There’s a slight positive correlation between how they did the previous season on the X-axis and how they did with their new power conference school on the Y-axis but it’s very slight. The r-squared value which measures the strength of the correlation is just 0.05 where 1.0 is perfect correlation. That tells us it’s essentially a crapshoot. In 2019-20 Adam Kunkel at Belmont averaged 16.5 points per game and put up 289.5 net points at Belmont which is traditionally one of the best single bid league programs in the country. He went to Xavier and averaged 7.0 points per game and 43.1 net points. On the other end Braelen Bridges scored 9.9 points per game with 106.2 net points as a 6th man at University of Illinois-Chicago. Last year he ended up at Georgia and put up 12.9 points per game and 186.7 net points in the SEC (admittedly on an atrocious team).
For multi-bid non-power conferences the ability to judge based on past performance is even less settled. The trend line is essentially a flat line as there’s basically no correlation on their prior season to their next one. Nick Honor scored 15.1 points per game with 257.9 net points for Fordham in the A-10 then went to Clemson and averaged 8 points per game over the last 2 years with 89.2 net points in his first year with the Tigers. Meanwhile, Tari Eason had 55.6 net points as a true freshman (although with rate stats that flashed his major potential) then jumped to 284.4 this past season on the way to becoming a possible lottery pick.
There’s much more correlation for intra-power 6 transfers with an r-squared of 0.13 but that’s still only a little better than random. Oscar Tshiebwe, Terrell Brown Jr., and Alondes Williams all went from putting up fewer than 100 net points at their previous stop to winning or finishing runner-up as players of the year in their conference. Although admittedly Tshiebwe had more than 100 net points as a freshman and was lower as a sophomore because he decided to transfer mid-season.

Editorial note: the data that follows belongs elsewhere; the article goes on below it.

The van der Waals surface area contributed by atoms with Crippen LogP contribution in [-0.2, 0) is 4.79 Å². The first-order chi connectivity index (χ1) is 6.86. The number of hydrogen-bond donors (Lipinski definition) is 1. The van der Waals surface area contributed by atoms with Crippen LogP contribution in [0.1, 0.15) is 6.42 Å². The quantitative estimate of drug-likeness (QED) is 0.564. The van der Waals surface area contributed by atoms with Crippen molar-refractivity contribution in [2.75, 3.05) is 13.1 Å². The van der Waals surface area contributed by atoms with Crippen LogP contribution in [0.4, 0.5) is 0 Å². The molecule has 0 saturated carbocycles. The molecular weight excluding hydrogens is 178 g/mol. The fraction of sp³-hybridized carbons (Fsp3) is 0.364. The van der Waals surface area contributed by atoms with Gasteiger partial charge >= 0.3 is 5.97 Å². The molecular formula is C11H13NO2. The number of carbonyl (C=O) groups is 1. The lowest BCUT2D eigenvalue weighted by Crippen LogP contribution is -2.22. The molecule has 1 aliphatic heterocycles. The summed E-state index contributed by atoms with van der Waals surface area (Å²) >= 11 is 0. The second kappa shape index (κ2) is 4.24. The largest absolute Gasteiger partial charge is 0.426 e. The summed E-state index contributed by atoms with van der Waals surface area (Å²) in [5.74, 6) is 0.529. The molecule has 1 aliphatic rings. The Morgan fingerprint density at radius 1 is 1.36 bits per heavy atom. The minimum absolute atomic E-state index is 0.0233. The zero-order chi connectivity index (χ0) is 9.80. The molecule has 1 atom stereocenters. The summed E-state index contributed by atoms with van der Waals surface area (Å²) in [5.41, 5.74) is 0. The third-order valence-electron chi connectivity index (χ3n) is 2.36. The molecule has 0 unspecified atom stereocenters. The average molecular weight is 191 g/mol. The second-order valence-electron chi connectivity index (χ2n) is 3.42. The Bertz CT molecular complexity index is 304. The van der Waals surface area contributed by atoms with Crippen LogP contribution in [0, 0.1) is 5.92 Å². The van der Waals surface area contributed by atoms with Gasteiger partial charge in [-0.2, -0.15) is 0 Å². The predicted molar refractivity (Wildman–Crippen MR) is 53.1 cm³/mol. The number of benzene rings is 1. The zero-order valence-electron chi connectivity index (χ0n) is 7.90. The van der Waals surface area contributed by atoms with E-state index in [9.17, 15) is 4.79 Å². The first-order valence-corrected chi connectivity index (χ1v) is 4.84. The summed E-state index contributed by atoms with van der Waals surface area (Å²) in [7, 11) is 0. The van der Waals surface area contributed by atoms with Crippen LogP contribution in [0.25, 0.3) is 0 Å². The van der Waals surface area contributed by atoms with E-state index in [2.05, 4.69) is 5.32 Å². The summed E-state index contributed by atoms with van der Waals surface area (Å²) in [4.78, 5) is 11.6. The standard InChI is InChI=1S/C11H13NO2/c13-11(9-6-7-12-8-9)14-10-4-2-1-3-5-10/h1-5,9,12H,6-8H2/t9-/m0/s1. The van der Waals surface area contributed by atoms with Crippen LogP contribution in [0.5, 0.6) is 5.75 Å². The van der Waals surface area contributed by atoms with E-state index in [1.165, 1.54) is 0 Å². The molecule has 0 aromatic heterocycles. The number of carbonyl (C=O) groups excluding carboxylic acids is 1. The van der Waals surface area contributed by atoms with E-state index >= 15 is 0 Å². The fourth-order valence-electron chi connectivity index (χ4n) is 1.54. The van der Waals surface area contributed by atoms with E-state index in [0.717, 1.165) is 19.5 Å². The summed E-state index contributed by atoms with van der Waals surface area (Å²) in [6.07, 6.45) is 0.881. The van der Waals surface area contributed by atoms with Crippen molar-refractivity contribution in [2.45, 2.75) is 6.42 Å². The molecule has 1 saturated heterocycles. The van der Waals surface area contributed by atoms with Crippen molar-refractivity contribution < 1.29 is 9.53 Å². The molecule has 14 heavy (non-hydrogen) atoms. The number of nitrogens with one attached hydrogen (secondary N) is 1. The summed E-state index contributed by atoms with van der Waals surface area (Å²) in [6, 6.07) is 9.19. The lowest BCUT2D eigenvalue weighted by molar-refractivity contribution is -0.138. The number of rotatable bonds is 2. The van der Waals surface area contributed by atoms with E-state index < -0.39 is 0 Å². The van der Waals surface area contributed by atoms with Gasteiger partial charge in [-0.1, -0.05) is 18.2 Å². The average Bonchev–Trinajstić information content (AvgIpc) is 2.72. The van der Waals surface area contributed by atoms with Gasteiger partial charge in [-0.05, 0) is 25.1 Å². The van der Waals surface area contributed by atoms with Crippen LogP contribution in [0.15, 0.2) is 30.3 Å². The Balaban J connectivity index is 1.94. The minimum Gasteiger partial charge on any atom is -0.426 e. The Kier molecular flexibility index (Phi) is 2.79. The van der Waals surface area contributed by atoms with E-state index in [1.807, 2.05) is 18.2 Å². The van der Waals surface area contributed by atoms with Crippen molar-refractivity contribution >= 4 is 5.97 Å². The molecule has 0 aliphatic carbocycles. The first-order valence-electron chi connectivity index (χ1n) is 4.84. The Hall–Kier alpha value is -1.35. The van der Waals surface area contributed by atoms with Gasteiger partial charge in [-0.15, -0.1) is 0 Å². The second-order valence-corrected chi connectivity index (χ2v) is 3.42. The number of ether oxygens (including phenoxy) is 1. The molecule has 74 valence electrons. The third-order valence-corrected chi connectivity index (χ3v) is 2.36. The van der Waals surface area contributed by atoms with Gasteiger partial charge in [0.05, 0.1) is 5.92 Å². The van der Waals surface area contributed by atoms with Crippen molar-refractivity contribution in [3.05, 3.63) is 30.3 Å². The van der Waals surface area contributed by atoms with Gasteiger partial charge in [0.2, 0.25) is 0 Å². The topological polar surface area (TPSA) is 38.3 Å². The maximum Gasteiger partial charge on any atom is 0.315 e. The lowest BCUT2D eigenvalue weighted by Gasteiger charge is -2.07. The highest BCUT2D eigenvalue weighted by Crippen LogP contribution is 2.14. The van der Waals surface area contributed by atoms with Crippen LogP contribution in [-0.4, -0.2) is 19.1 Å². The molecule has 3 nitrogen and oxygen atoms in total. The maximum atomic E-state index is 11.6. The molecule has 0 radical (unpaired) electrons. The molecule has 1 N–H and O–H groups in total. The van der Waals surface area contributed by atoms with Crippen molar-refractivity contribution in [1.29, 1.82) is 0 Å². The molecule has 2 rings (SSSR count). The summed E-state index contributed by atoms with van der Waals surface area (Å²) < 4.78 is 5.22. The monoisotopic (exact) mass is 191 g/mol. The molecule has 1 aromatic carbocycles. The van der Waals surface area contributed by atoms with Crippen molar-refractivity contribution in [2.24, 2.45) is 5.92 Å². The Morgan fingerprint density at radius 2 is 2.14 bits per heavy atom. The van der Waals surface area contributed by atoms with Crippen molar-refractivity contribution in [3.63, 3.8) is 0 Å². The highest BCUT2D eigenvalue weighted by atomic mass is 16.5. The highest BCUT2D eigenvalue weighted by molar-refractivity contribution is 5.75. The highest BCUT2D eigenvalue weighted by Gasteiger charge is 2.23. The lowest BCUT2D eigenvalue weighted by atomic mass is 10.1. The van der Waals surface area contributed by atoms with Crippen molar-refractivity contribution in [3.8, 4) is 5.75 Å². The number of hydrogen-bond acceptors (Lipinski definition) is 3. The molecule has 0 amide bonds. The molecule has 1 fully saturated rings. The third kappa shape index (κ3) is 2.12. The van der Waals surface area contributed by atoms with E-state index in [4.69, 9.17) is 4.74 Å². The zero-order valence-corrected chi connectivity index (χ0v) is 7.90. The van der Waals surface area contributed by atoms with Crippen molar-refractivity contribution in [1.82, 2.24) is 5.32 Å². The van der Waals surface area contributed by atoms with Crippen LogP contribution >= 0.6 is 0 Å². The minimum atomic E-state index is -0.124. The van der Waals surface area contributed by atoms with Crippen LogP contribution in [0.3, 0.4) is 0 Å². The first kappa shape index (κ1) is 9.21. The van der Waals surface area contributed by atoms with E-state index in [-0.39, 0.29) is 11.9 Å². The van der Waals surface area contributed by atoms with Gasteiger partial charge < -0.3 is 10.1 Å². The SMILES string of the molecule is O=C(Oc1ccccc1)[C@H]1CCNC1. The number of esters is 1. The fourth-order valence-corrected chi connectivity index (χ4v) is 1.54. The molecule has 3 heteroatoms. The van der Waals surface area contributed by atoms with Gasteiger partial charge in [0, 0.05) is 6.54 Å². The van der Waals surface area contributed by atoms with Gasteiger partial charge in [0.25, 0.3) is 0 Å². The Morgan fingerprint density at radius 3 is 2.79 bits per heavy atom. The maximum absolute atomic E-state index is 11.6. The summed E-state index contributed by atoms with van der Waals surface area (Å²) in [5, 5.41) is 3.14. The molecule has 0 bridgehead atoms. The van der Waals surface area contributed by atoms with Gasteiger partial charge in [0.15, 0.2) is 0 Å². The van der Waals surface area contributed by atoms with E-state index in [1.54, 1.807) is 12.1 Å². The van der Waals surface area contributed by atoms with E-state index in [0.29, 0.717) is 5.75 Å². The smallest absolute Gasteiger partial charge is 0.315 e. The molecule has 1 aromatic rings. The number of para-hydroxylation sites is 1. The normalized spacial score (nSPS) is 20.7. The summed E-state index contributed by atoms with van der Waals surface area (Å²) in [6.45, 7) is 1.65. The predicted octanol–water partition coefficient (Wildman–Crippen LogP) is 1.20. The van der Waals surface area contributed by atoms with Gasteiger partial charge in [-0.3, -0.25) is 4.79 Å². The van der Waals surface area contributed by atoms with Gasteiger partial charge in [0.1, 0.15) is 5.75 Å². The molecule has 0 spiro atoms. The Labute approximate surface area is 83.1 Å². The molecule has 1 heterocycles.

Still, players that had 150+ net points from another power conference team were generally pretty reliable as 17 of the 18 had at least 100 net points at their 2nd stop. The only exception was Jalen Coleman-Lands who joined a loaded (and national title winning) Kansas team this year and couldn’t quite crack the starting lineup despite shooting 45% from 3. This shouldn’t be a surprise but if your team manages to bring in a very good player from another power conference team then as long as they stay healthy they’re almost certain to be very good still even if not quite at the level they were at previously.
Looking at the averages though shows us more of the trends we expect. Your average single bid transfer had 171.9 points at their smaller school and then 93.4 the next season arriving at a P6. Again, I’m already excluding the transfers who averaged essentially fewer than 1 possession per game so this only looks at ones who are probably part of the rotation for at least half the year. For context, the closest recent Husky season to end up near that mark was PJ Fuller this past year with 90.9 net points on a 7.4 points per game average as a 6th man occasional starter. Overall though that’s a loss of about 80 net points by moving up multiple levels.
When we upgrade to multi-bid conferences that gap closes but the performance doesn’t improve much. The average multi-bid transfer has 118.3 net points at his first school and 96.2 after jumping up to a power conference school. That’s basically the same level of performance as we saw from the lower level transfers just with a lower starting point as well.
Finally, when we look at intra-power conference transfers we see a big leap. Before transferring those players averaged 93.2 net points and then went up to 122.5 net points at school #2. Those are certainly helped by the aforementioned trio of Tshiebwe, Brown, and Williams but even when taking those out it only knocks the average down to 117.5. In general it seems clear that if you manage to find a player who is going to be a part of the rotation then the upside is higher going with someone coming from an established program.
Now that we’ve figured out some of those numbers we can compare it to what we expect from incoming freshmen. I’ve done a lot of work in previous years comparing net points across recruiting rankings and have come up with 9 tiers: 1-5, 6-10, 11-25, 26-50, 51-100, 101-150, 151-300, 301-400, 400+/unranked. Obviously they’re smoothed out a little bit to hit round numbers but I stand by them. Your average #3 overall recruit is going to be a tier above your average #9 overall recruit even if they’re both 5-stars. Your average #172 recruit will perform about as well as the average #284 recruit because the talent pool flattens out once you get past the guys most consider 4-star players.